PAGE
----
Phenomena gems are gems that display unusual optical effects. These optical effects can be brought about by a concentrated beam of light and different types of lighting conditions when light interact with the inclusions and the particular inner structure of the gems. Phenomena gems are often cut as cabochons and tablets to bring out the full impact of the phenomena.
When you are viewing any gemstones use a strong concentrated light source, such as a fiber-optic light or a powerful penlight and move your light above the stone to look for the phenomena. Learn some fundamentals and you will have a greater appreciation of what nature has endowed mankind with its various gemstones from the earth. (Read here for Fundamentals)
The more define the phenomena effect the more valuable and beautiful will be the gemstone. And that include the price too. For example, a well formed centrally placed six-ray star in a ruby cabochon will be very valuable as compared to a weakly formed star that is off center. Or for a color-change Alexandrite, the more vivid the color change under different lighting conditions the more valuable will be the gems.
There are 9 types of Phenomena that occur in various gemstones as follows. The gemological term for the phenomena is described in the first word/s:
Asterism – A Six-Star that forms at the apex of the dome of a cabochon in rubies or sapphires. As your light source moves the star will follow suit. Gemstones that have this phenomena includes Corundum (Read here) and Quartz.
Chatoyancy – The Cat’s Eye effect on the dome of a cabochon with a band of bright light across the gemstone, usually it is vertical on the broadest side, like an eye. As your light source moves across the dome the ‘eye’ will follow. Cat’s eye gemstones include Chrysoberyl and tiger-eye Quartz.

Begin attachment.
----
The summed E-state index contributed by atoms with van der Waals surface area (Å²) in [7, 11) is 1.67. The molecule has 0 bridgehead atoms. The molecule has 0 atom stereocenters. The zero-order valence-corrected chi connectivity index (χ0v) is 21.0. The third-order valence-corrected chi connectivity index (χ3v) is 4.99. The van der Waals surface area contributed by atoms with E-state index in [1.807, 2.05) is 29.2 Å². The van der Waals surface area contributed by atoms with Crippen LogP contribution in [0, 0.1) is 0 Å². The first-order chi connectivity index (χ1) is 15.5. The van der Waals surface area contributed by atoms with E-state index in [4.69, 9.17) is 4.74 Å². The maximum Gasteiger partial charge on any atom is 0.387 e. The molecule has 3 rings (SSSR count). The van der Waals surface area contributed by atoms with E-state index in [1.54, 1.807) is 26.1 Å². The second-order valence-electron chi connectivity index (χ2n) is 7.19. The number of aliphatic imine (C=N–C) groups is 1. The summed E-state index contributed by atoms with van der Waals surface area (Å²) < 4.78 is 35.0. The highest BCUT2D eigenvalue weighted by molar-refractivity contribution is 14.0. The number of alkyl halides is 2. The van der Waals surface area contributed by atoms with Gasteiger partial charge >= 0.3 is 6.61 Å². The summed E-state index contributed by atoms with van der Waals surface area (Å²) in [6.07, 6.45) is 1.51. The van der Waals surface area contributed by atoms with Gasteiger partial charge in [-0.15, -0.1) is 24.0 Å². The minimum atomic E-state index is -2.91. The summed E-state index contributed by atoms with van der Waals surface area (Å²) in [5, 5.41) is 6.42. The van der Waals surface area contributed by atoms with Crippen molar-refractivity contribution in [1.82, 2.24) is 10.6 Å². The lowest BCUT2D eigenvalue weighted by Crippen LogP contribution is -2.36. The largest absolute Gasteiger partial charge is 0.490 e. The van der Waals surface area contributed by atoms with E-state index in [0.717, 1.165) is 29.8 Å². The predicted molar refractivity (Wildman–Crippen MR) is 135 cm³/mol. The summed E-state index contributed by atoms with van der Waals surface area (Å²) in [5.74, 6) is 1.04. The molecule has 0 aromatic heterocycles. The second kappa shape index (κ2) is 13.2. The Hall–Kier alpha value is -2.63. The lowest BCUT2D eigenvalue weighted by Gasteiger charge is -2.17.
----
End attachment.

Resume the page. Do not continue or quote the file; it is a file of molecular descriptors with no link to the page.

Color-Change – A gem with Color-Change phenomena is one which changes color according to the type of light source. For example, under normal daylight a Color-Change Alexandrite will appear green while under incandescent light the same Alexandrite will appear red.
Play-of-Color – The flashes of rainbow color in an Opal is called Play-of-Color. For black body Opal this Play-of-Color produces a beautiful spectral color across the surface of the stone as it contrast with the black base.
Iridescence – This is the presence of spectral color on the inside or outside of a gemstone. Gems that show iridescence include ammonite, fire agate and iris agate.
Orient – This is a form of iridescence found on the nacre of pearls. The orient is usually cream, silver or black.
Adularescence – This is a billowy light across a Moonstone Feldspar which is normally light blue and shimmering.
Labradorescence – This is a broad color flash of rainbow color across Labradorite.
Aventurescence – This is the color spangling of Sunstone or the glittering light from green Aventurine Quartz.
The cause of each phenomena will be explained in forth coming individual postings.
Photo courtesy from the following websites:
http://www.gemselect.com, http://www.mineralminers.com, http://gemstonepedia.wordpress.com, http://blog.rubylane.com/node/1051, http://www.flickr.com/photos, http://www.tigersoftware.com, http://runakodesigns.blogspot.com, http://www.ommanihealing.com, http://www.gehnabazaar.com, http://multicms.rdts.de/, http://www.bridalpartytees.com, http://www.rawpearls.com.au, http://www.trinketsbythesea.com/, http://www.sinkankassymposium.net, http://geology.com, https://www.juniorgeo.co.uk, http://polymath07.blogspot.com, http://www.palagems.com, http://www.esva.net/, http://www.yourgemologist.com, http://www.squidoo.com, http://www.relichunters.ca